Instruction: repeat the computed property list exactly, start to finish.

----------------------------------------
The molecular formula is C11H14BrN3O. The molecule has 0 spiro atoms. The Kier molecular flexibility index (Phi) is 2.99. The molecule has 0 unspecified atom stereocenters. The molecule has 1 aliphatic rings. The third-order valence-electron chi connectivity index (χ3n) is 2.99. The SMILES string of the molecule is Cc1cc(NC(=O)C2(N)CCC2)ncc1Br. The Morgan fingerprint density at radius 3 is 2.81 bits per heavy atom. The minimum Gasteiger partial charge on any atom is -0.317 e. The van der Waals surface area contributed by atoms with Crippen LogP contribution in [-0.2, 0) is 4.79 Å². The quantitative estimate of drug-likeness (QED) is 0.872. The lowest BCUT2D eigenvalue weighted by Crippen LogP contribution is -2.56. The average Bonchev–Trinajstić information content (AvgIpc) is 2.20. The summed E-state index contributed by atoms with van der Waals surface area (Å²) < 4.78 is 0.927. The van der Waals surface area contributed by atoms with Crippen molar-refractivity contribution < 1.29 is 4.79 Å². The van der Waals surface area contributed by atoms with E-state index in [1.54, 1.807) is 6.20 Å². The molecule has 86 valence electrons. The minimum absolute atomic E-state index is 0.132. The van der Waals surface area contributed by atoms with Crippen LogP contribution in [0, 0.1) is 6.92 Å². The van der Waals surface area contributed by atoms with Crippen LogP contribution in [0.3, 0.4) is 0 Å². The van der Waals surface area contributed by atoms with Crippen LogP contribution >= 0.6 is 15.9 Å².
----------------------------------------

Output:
The molecular formula is C11H14BrN3O. The molecule has 0 spiro atoms. The Kier molecular flexibility index (Phi) is 2.99. The molecule has 0 unspecified atom stereocenters. The molecule has 1 aliphatic rings. The third-order valence-electron chi connectivity index (χ3n) is 2.99. The SMILES string of the molecule is Cc1cc(NC(=O)C2(N)CCC2)ncc1Br. The Morgan fingerprint density at radius 3 is 2.81 bits per heavy atom. The minimum Gasteiger partial charge on any atom is -0.317 e. The van der Waals surface area contributed by atoms with Crippen LogP contribution in [-0.2, 0) is 4.79 Å². The quantitative estimate of drug-likeness (QED) is 0.872. The lowest BCUT2D eigenvalue weighted by Crippen LogP contribution is -2.56. The average Bonchev–Trinajstić information content (AvgIpc) is 2.20. The summed E-state index contributed by atoms with van der Waals surface area (Å²) < 4.78 is 0.927. The van der Waals surface area contributed by atoms with Crippen molar-refractivity contribution < 1.29 is 4.79 Å². The van der Waals surface area contributed by atoms with E-state index in [1.54, 1.807) is 6.20 Å². The molecule has 86 valence electrons. The minimum absolute atomic E-state index is 0.132. The van der Waals surface area contributed by atoms with Crippen LogP contribution in [0, 0.1) is 6.92 Å². The van der Waals surface area contributed by atoms with Crippen LogP contribution in [0.3, 0.4) is 0 Å². The van der Waals surface area contributed by atoms with Crippen LogP contribution >= 0.6 is 15.9 Å².